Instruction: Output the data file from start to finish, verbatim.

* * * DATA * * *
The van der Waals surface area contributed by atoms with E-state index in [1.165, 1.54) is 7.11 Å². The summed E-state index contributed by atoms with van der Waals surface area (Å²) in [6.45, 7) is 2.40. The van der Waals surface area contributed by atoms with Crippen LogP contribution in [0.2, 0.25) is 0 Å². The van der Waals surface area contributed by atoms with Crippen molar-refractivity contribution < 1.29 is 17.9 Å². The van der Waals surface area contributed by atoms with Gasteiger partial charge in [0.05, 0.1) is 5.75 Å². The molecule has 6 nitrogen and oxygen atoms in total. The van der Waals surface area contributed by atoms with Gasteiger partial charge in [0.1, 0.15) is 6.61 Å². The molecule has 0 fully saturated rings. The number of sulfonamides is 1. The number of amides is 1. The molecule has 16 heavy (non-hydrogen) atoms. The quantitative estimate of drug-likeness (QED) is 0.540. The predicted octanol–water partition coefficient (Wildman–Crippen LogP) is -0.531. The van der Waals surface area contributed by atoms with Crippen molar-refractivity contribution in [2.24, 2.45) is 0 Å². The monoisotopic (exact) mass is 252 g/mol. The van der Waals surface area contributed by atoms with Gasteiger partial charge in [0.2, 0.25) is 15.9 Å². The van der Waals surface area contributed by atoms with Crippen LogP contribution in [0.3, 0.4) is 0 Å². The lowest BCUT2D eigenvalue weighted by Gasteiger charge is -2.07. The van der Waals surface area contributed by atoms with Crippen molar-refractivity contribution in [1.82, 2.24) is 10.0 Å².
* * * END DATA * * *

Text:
The van der Waals surface area contributed by atoms with E-state index in [1.165, 1.54) is 7.11 Å². The summed E-state index contributed by atoms with van der Waals surface area (Å²) in [6.45, 7) is 2.40. The van der Waals surface area contributed by atoms with Crippen LogP contribution in [0.2, 0.25) is 0 Å². The van der Waals surface area contributed by atoms with Crippen molar-refractivity contribution < 1.29 is 17.9 Å². The van der Waals surface area contributed by atoms with Gasteiger partial charge in [0.05, 0.1) is 5.75 Å². The molecule has 6 nitrogen and oxygen atoms in total. The van der Waals surface area contributed by atoms with Gasteiger partial charge in [0.1, 0.15) is 6.61 Å². The molecule has 0 fully saturated rings. The number of sulfonamides is 1. The number of amides is 1. The molecule has 16 heavy (non-hydrogen) atoms. The quantitative estimate of drug-likeness (QED) is 0.540. The predicted octanol–water partition coefficient (Wildman–Crippen LogP) is -0.531. The van der Waals surface area contributed by atoms with Crippen molar-refractivity contribution in [2.24, 2.45) is 0 Å². The monoisotopic (exact) mass is 252 g/mol. The van der Waals surface area contributed by atoms with Gasteiger partial charge in [0.2, 0.25) is 15.9 Å². The van der Waals surface area contributed by atoms with Crippen LogP contribution in [0.3, 0.4) is 0 Å². The lowest BCUT2D eigenvalue weighted by Gasteiger charge is -2.07. The van der Waals surface area contributed by atoms with Crippen molar-refractivity contribution in [1.82, 2.24) is 10.0 Å².